GRABER: And like Jonathan said, coffee is a drink, it’s a bean, or really a seed, and before any of that it’s a plant, from an entire family of plants.

KRISHNAN: So we have 131 species now in the genus Coffea. And of that, two species are cultivated as a coffee beverage for consumption.

GRABER: Other species have been used locally, wherever they grew, throughout history, but they basically fell out of fashion as two species took over commercially.

TWILLEY: And actually, for most of coffee’s history, only one species was grown commercially — Coffea arabica, or Arabica coffee. It’s originally from Ethiopia and South Sudan.

GRABER: Until recently, most people thought Arabica coffee was just from ethiopia. But Sarada and some colleagues actually led the team that showed it was also from South Sudan. They discovered it growing wild there.

KRISHNAN: Coffee in the wild grows in the forest, under really heavy shade. And so they get to about five or six feet but it is not very as prolific and full and lush like a cultivated plant would look like. It is much more like lanky and tall with a few branches at the top

TWILLEY: So it’s a lanky shrubby tree in the forest understory. So far, so unpromising. Who had the brilliant idea to start harvesting it?

GRABER: There’s a story that’s been passed around for hundreds of years, that an Ethiopian goat herder named Kaldi noticed his goats chewing on the fruit and leaves of a particular lanky bush and then the goats started jumping around excitedly and so Kaldi decided to try the stuff that made his goats so energetic.

KRISHNAN: And I’m not sure how true that is. Is it just a myth or just a fun story to tell?

TWILLEY: Unsurprisingly, the Kaldi story seems to be just a fun myth. As usual, the problem is there aren’t written records of this kind of traditional plant use.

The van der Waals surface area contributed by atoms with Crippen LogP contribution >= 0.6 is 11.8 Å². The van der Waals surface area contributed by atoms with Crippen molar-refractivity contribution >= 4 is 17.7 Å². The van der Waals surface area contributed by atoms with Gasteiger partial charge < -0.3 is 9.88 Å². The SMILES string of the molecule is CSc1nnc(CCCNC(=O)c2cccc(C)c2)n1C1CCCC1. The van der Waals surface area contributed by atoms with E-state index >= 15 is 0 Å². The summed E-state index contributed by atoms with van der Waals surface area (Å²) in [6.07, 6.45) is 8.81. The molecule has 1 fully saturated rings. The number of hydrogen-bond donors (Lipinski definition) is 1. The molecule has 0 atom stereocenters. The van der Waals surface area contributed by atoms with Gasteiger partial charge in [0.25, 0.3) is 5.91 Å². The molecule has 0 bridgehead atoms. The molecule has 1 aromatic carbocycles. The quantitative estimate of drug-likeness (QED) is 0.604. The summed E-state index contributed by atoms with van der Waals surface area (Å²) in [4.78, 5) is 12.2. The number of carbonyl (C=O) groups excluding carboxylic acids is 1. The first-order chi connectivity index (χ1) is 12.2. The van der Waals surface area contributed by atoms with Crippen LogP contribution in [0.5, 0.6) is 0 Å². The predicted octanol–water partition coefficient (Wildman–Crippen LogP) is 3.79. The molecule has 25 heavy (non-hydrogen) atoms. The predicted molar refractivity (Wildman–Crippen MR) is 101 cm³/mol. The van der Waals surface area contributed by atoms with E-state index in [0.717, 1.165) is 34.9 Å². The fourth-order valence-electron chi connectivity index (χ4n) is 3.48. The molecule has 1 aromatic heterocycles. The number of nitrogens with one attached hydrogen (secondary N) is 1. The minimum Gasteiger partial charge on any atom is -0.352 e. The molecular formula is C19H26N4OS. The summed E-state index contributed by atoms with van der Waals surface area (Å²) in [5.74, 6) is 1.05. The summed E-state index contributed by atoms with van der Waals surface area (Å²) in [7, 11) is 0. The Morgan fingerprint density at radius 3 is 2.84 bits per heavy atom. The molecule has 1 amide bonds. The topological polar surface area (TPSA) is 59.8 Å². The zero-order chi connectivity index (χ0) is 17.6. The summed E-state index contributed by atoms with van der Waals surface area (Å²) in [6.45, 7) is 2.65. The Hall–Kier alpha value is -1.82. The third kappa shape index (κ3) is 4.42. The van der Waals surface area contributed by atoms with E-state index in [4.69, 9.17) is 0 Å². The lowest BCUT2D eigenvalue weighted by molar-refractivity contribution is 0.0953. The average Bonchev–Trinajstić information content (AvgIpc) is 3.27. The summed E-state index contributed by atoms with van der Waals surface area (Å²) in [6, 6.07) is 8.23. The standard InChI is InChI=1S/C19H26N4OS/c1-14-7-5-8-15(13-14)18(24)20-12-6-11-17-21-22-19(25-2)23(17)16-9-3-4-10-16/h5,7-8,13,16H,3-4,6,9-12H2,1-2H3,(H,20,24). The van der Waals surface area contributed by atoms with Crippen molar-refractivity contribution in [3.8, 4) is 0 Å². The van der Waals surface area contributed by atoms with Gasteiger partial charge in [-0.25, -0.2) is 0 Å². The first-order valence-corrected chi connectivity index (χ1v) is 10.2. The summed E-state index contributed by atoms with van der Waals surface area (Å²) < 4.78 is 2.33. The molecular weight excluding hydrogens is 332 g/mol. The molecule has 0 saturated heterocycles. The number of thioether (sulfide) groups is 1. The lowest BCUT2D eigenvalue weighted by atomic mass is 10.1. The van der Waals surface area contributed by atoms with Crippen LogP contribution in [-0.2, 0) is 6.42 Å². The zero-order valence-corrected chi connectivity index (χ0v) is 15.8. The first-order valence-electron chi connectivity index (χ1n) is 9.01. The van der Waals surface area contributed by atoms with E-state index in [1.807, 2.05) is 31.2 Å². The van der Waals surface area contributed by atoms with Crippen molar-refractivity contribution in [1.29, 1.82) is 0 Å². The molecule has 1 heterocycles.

MORRIS: What we surmise is that in Ethiopia, in the forests there, people were foraging coffee and foraging it as a plant for various purposes

GRABER: The coffee leaves got made into a tea called kuti, and the seeds were also roasted with butter and salt to make an energy snack type thing.

MORRIS: Yeah, it’s a nice herbal tasting sort of tea. I’ve not tried the energy bars, but the principle of the energy bar is, of course, that it’s got that caffeine release in it. And it was commonly used by hunters and by warriors for that purpose. So they would take it sort of trekking with them.

TWILLEY: The coffee plant was handy, but not yet essential. Until, at some point, someone started adding hot water to those roasted seeds, and coffee as we know it was born.

MORRIS: We know that around the 1450s, the wild dried cherry started being exported from Ethiopia across to Yemen and to Arabia. And we know that from shipping records and from the first Arabic manuscripts that talk about coffee.

GRABER: It made logical sense to ship only the dried seeds across the Red Sea from Ethiopia to Yemen. The caffeine in the plant is concentrated in the seeds, what we also call the beans. And dried seeds are easy to transport.

MORRIS: So we know that coffee definitively has been part of a trading system since about the 1450s. But it’s likely that it was being drunk much before then or being used in various ways, much before then.

TWILLEY: And one of those various ways was as a religious aid.

MICHAEL POLLAN: Well one of the first uses of coffee and tea, interestingly enough, is in the religious context. Monks, Sufis, would use coffee to help them stay awake during long nights of prayer or meditation. And this was true, too, for, for Buddhists in China, they learned pretty quickly that tea was an aid to meditation.

TWILLEY: This is Gastropod’s very own fairy godfather, Michael Pollan. His most recent book is called This is Your Mind on Plants, and one of the three plants he explores is coffee.

POLLAN: It helps with the kind of focus that you want, and it also keeps you from falling asleep on the cushion.

TWILLEY: Sufis had obviously prayed for centuries *before* the 1400s, which is when coffee came along. At first, they favored another substance.